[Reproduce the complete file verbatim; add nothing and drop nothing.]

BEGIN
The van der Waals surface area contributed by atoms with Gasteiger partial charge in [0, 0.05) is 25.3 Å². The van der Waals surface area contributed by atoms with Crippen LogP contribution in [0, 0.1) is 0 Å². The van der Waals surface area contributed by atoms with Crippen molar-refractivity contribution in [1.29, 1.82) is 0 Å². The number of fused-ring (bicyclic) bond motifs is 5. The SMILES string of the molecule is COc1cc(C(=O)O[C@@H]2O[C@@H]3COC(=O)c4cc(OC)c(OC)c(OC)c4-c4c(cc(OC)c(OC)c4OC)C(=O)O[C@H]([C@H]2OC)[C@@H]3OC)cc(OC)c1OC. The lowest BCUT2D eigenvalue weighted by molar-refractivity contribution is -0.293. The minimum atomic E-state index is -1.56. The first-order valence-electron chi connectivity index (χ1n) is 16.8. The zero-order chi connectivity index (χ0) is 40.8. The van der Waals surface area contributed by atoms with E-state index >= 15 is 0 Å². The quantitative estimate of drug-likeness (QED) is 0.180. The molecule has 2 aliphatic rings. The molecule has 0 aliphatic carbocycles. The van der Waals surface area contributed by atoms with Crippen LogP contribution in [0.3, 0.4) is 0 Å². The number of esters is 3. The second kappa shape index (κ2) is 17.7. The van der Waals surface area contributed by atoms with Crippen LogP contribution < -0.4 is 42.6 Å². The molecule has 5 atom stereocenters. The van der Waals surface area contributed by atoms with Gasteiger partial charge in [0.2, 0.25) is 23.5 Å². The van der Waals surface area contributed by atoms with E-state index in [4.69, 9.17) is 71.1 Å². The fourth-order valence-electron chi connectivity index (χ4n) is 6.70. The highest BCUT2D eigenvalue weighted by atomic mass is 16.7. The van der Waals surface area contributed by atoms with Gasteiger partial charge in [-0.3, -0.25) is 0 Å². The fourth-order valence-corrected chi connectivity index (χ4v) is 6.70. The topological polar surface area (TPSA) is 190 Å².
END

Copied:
The van der Waals surface area contributed by atoms with Gasteiger partial charge in [0, 0.05) is 25.3 Å². The van der Waals surface area contributed by atoms with Crippen LogP contribution in [0, 0.1) is 0 Å². The van der Waals surface area contributed by atoms with Crippen molar-refractivity contribution in [1.29, 1.82) is 0 Å². The number of fused-ring (bicyclic) bond motifs is 5. The SMILES string of the molecule is COc1cc(C(=O)O[C@@H]2O[C@@H]3COC(=O)c4cc(OC)c(OC)c(OC)c4-c4c(cc(OC)c(OC)c4OC)C(=O)O[C@H]([C@H]2OC)[C@@H]3OC)cc(OC)c1OC. The lowest BCUT2D eigenvalue weighted by molar-refractivity contribution is -0.293. The minimum atomic E-state index is -1.56. The first-order valence-electron chi connectivity index (χ1n) is 16.8. The zero-order chi connectivity index (χ0) is 40.8. The van der Waals surface area contributed by atoms with E-state index >= 15 is 0 Å². The quantitative estimate of drug-likeness (QED) is 0.180. The molecule has 2 aliphatic rings. The molecule has 0 aliphatic carbocycles. The van der Waals surface area contributed by atoms with Crippen LogP contribution in [0.3, 0.4) is 0 Å². The number of esters is 3. The second kappa shape index (κ2) is 17.7. The van der Waals surface area contributed by atoms with Crippen LogP contribution < -0.4 is 42.6 Å². The molecule has 5 atom stereocenters. The van der Waals surface area contributed by atoms with Gasteiger partial charge in [0.2, 0.25) is 23.5 Å². The van der Waals surface area contributed by atoms with E-state index in [4.69, 9.17) is 71.1 Å². The fourth-order valence-electron chi connectivity index (χ4n) is 6.70. The highest BCUT2D eigenvalue weighted by atomic mass is 16.7. The van der Waals surface area contributed by atoms with Gasteiger partial charge in [-0.3, -0.25) is 0 Å². The fourth-order valence-corrected chi connectivity index (χ4v) is 6.70. The topological polar surface area (TPSA) is 190 Å².